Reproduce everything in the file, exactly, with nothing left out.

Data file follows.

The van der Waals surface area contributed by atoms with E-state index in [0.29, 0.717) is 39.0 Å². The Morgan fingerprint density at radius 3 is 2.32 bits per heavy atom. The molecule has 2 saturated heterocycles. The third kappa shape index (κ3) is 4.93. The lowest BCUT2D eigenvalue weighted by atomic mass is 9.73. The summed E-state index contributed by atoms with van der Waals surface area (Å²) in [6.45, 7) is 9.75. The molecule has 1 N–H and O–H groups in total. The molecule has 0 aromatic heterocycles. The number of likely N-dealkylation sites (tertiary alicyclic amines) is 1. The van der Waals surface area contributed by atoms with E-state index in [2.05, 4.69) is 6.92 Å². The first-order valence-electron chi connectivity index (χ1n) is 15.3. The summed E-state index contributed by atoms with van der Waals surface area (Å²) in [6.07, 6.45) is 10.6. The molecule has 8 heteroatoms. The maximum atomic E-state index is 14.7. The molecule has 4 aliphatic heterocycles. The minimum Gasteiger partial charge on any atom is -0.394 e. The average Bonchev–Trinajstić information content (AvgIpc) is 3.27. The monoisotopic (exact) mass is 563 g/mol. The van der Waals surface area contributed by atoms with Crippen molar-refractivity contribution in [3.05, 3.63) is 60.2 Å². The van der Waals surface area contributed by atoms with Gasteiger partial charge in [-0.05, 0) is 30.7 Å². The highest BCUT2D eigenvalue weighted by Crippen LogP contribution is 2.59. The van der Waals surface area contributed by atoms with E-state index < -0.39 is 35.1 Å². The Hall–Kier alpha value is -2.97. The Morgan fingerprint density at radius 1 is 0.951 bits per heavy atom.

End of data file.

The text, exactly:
The van der Waals surface area contributed by atoms with E-state index in [0.29, 0.717) is 39.0 Å². The Morgan fingerprint density at radius 3 is 2.32 bits per heavy atom. The molecule has 2 saturated heterocycles. The third kappa shape index (κ3) is 4.93. The lowest BCUT2D eigenvalue weighted by atomic mass is 9.73. The summed E-state index contributed by atoms with van der Waals surface area (Å²) in [6.45, 7) is 9.75. The molecule has 1 N–H and O–H groups in total. The molecule has 0 aromatic heterocycles. The number of likely N-dealkylation sites (tertiary alicyclic amines) is 1. The van der Waals surface area contributed by atoms with E-state index in [2.05, 4.69) is 6.92 Å². The first-order valence-electron chi connectivity index (χ1n) is 15.3. The summed E-state index contributed by atoms with van der Waals surface area (Å²) in [6.07, 6.45) is 10.6. The molecule has 8 heteroatoms. The maximum atomic E-state index is 14.7. The molecule has 4 aliphatic heterocycles. The minimum Gasteiger partial charge on any atom is -0.394 e. The average Bonchev–Trinajstić information content (AvgIpc) is 3.27. The monoisotopic (exact) mass is 563 g/mol. The van der Waals surface area contributed by atoms with Crippen molar-refractivity contribution in [3.05, 3.63) is 60.2 Å². The van der Waals surface area contributed by atoms with Gasteiger partial charge in [-0.05, 0) is 30.7 Å². The highest BCUT2D eigenvalue weighted by Crippen LogP contribution is 2.59. The van der Waals surface area contributed by atoms with E-state index < -0.39 is 35.1 Å². The Hall–Kier alpha value is -2.97. The Morgan fingerprint density at radius 1 is 0.951 bits per heavy atom.